4. Love me some Wally Reid! I’ve only seen him in two films, but they’re both a lot of fun:

    EXCUSE MY DUST! (1920)

    I’m interested to know your thoughts on those!

      1. I have that same double feature! I think reviews of them would make an ideal addition to your blog this month, what with Wally being Star of the Month and all…well, just a thought. 🙂

  5. Oh, Wallace Reid is one I have wanted to see more of! What I have seen of his work I like, but I really want to learn more about him, he intrigues me. I’d love to see a movie with him and Dorothy Gish, Are there any surviving?

    1. Old Heidelberg exists and is on DVD! It’s on Amazon and also available from Grapevine (this isn’t advertising, just saying where you can find it). It’s not one of his best but it’s a nice afternoon’s entertainment.

      I LOVE Wallace Reid – I wish more of his films were available for viewing. Yes, a lot of them are fluff but that’s true of all heartthrobs and action types I guess – give the people what they want, eh! I wonder if he’d have gone into directing or screenwriting eventually had he lived? He said he preferred being behind the camera and did write several scripts in his early days.

      Have you read either of the biographies? I prefer Fleming’s but the pictures in the Menefee one are great. I also have his mother’s book about his life which is very sad, although also quite funny in places. I feel sorry for his family, especially his wife – she does come across as a bit humourless but to see your career eclipsed by your husband’s, end up adopting a child who was likely his illegitimate daughter, and live with the reality of his addiction and partying, all while keeping up a front that everything is fine, must have been horrible. So respect to Dorothy!

      1. Thanks! I have Old Heidelberg on DVD and will probably cover it eventually. (Possibly as a double feature with the Novarro/Shearer/Lubitsch take on the same story.)

        While I’ve read coverage of Reid’s life, I haven’t done the bio thing yet. Yes, I think there is a tendency to overlook Dorothy. I would be a bit humorless too if I had to put up with half of what she had to!

  6. i really hate to say this but a star with “provenance” such as wallace reid is never going to escape the appeal accrued due to said provenance. maybe i’m just a morbid girl. i did visit olive thomas’s grave site (it’s right near my school so how could i not) and no one remembers her for her acting…i think wally at least has a bit more going in his eternal reputation than that.

    1. Well, in all fairness, Reid has a far more extensive surviving body of work than Thomas. It’s extremely difficult to judge her career from her few surviving films.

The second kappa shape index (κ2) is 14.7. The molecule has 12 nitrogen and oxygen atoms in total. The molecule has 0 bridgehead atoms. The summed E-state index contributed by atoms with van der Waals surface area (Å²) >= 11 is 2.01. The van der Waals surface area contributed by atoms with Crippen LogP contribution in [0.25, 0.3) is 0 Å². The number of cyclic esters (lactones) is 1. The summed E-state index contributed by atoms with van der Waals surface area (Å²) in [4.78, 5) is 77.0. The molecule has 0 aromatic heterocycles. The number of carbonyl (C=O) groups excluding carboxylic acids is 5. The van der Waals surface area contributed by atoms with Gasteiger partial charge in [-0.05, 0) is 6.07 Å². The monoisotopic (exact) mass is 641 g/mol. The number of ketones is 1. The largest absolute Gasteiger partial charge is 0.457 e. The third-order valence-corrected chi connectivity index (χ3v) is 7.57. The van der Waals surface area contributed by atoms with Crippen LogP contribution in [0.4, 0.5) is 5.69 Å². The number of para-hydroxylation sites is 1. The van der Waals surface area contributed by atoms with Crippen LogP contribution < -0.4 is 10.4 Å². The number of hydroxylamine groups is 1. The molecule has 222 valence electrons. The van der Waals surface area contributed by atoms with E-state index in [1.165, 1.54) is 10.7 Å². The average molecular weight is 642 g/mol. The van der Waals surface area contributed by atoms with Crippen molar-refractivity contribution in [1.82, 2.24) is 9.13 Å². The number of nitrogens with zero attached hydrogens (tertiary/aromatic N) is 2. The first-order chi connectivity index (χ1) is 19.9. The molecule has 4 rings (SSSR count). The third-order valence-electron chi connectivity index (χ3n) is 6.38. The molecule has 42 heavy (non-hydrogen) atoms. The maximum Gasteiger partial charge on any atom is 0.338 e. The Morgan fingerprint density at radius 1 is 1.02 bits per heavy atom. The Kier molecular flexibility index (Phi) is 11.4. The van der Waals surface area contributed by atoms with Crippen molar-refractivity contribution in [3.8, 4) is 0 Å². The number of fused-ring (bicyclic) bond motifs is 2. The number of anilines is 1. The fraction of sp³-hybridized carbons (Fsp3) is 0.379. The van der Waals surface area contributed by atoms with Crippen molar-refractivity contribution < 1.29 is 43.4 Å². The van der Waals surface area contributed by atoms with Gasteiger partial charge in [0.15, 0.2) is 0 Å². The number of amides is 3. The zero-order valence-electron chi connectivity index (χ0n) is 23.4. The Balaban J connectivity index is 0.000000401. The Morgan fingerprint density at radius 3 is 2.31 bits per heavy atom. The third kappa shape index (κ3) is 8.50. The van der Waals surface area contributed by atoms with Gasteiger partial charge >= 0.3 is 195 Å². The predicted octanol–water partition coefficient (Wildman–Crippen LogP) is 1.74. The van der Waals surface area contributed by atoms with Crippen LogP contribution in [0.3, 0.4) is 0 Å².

One actor who is escaping the “morbid” camp is John Gilbert. First, we had the myth about his voice and then we had the opposite myth that his voice was sabotaged. Now that more of his films are available, people are appreciating him for his talent. Basically, once the fans outnumber the gawkers and rubberneckers, the performer has been redeemed. The same process is currently underway with Joan Crawford, whose performances are being appreciated apart from the Mommy Dearest allegations. Again, it takes time but the momentum is in the right direction.

      1. i don’t think gilbert is a morbid story…tragic maybe but not morbid. i think his story (the high pitched voice/louis b. mayer punch one) has become an exhibit a for silent movie actors…you know, for the people who think lina lamont was an actual person. gilbert does have fans who know him as a dashing leading man from the 20s and i feel like you can have a discussion based on that without necessarily discussing what happened next. with wally, and certainly with olive, it’s inevitable – their stories end not just early in their own lives, but early in cinema really. a lot of silent era stars faded out with the talkies and the reasons varied greatly. the “voice” thing is really a “lina lamont” myth (obviously i am preaching to the choir but it can’t be said enough).

      2. I’ve run into quite a few people who open any conversation about John Gilbert by either portraying him as Mickey Mouse voiced buffoon or a suffering saint. As I stated before, Olive Thomas’s tiny surviving body of work makes her rehabilitation almost impossible (unless more films are discovered) while Wallace Reid’s comparatively rich filmography gives him a fighting chance, especially if more of his work is screened/broadcast. And just to be clear, I am not saying that a star’s early death cannot be part of the conversation, I just don’t want it to be the only conversation.

  7. Before his stint with Lasky, Reid worked as writer and actor in dozens of films for Vitagraph, Reliance, Nestor, IMP, Bison, Powers, Rex, American, and Flying A, and then hit big as writer, director, and star in a long series of one- and two-reel films for Universal (many also starring his wife, Dorothy Davenport). His work with D. W. Griffith followed, and not long after THE BIRTH OF A NATION, he began his work with Lasky/Paramount. By that time, he was still being seen in hundreds of those older shorts that were widely circulated in prints that bounced around the various exchanges until they were battered and discarded along with the original negatives. The majority of his work is now considered lost. He possessed a fine voice and starred in several stage plays. He also could sing, played all the instruments in a band, and fronted his own band during WWI. Unfortunately, he never made any recordings.